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Machinists honor trio who saved co-worker’s life

Tom Goff, who works for Boeing in Auburn, poses with three of his fellow Machinists Union members who helped save his life after he collapsed at work in December. From left: Kimberlee Hughes, Goff, Lesta Campbell and Harry Bangs. The Union has honored Hughes, Campbell and Bangs for their life-saving teamwork, and is nominating them for the annual Governor’s Life Saving Award. - Courtesy photo
Tom Goff, who works for Boeing in Auburn, poses with three of his fellow Machinists Union members who helped save his life after he collapsed at work in December. From left: Kimberlee Hughes, Goff, Lesta Campbell and Harry Bangs. The Union has honored Hughes, Campbell and Bangs for their life-saving teamwork, and is nominating them for the annual Governor’s Life Saving Award.
— image credit: Courtesy photo

The Machinists Union recently honored three of its members who work for Boeing in Auburn for the quick-thinking teamwork that saved the life of a co-worker in December.

The three – Harry Bangs, Kimberlee Hughes and Lesta Campbell – have received certificates of appreciation from Machinists Union District Lodge 751, and are also being nominated by the union for the annual Governor’s Life Saving Award.

They’re being honored for an incident that took place on Dec. 2 at Boeing’s Auburn site. Bangs was returning to one of the buildings after hauling out a bag of trash, when he spotted co-worker Tom Goff, who had collapsed flat on his back just outside the door.

Bangs ran to the door, yelled inside for help, then ran to Goff’s side to check on him, only to discover that he had stopped breathing and had no pulse.

Hughes heard Bangs’ shouting and ran to help him. When she arrived, the two of them began doing CPR, Hughes handling the chest compressions and Bangs watching for signs of breathing or a heartbeat.

Meanwhile, Campbell called for paramedics and stayed on the line with the dispatcher until an emergency team arrived. That’s “the proper procedure,” she said, “but it was frustrating because I wanted to be out there in case there was something more I could do.”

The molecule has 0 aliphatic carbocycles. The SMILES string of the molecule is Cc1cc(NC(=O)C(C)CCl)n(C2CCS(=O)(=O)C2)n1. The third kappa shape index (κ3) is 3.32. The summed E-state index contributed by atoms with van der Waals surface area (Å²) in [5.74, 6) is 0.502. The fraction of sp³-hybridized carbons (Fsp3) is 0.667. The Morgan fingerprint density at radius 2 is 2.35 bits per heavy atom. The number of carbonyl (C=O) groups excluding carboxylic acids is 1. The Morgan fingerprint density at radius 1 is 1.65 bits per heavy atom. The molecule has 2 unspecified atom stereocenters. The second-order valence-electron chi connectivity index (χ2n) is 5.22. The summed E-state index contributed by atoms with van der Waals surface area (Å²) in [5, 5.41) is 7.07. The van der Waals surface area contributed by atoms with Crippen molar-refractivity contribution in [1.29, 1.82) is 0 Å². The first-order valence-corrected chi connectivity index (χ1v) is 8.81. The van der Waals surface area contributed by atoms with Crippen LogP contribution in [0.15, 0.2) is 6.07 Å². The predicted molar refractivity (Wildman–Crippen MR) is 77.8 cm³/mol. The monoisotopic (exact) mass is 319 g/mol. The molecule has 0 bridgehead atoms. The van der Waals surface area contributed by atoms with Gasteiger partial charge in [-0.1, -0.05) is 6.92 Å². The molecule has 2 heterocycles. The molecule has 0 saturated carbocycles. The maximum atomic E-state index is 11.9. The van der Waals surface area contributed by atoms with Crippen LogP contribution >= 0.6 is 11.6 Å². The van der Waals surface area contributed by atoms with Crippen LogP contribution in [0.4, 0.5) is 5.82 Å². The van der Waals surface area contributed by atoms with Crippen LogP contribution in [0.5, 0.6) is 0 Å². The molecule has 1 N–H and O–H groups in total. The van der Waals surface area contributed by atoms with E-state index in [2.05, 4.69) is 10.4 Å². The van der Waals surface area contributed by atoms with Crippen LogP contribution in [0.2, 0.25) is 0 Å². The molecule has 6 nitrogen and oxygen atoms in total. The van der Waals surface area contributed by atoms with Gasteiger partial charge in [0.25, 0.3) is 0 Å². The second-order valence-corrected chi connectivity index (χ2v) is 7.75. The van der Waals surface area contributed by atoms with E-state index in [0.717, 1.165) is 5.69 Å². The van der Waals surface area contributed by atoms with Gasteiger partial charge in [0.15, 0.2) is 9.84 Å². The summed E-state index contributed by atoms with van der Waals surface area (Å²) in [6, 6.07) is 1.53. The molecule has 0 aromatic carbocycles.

“It seemed like it took hours for the emergency crew to arrive,” Bangs said, “but it was only minutes.”

The emergency team defibrillated Goff four times before his heart started beating, his co-workers said.

“It really shook us up,” Hughes said. “I remember it was so cold that day, that when Tom did start breathing, you could see his breath.”

“These members did exactly as they have been trained to do in an emergency,” said Donovan McLeod, a District 751 union steward who serves on the joint Machinist Union/Boeing Health and Safety Institute committee for the Boeing facilities in Auburn. “While most people have taken CPR training, no one really knows how they will react when faced with this kind of situation. They stayed calm, followed procedure and delivered proper care.”

The fact that they had immediately started CPR enhanced Goff’s recovery, union health and safety officers said. Goff spent a week in the hospital, recuperated at home and returned to work in mid-January.

The recognition for their efforts is nice, said Campbell, but “the best reward is that Tom is still here,” she said. “That was what we all wanted.”

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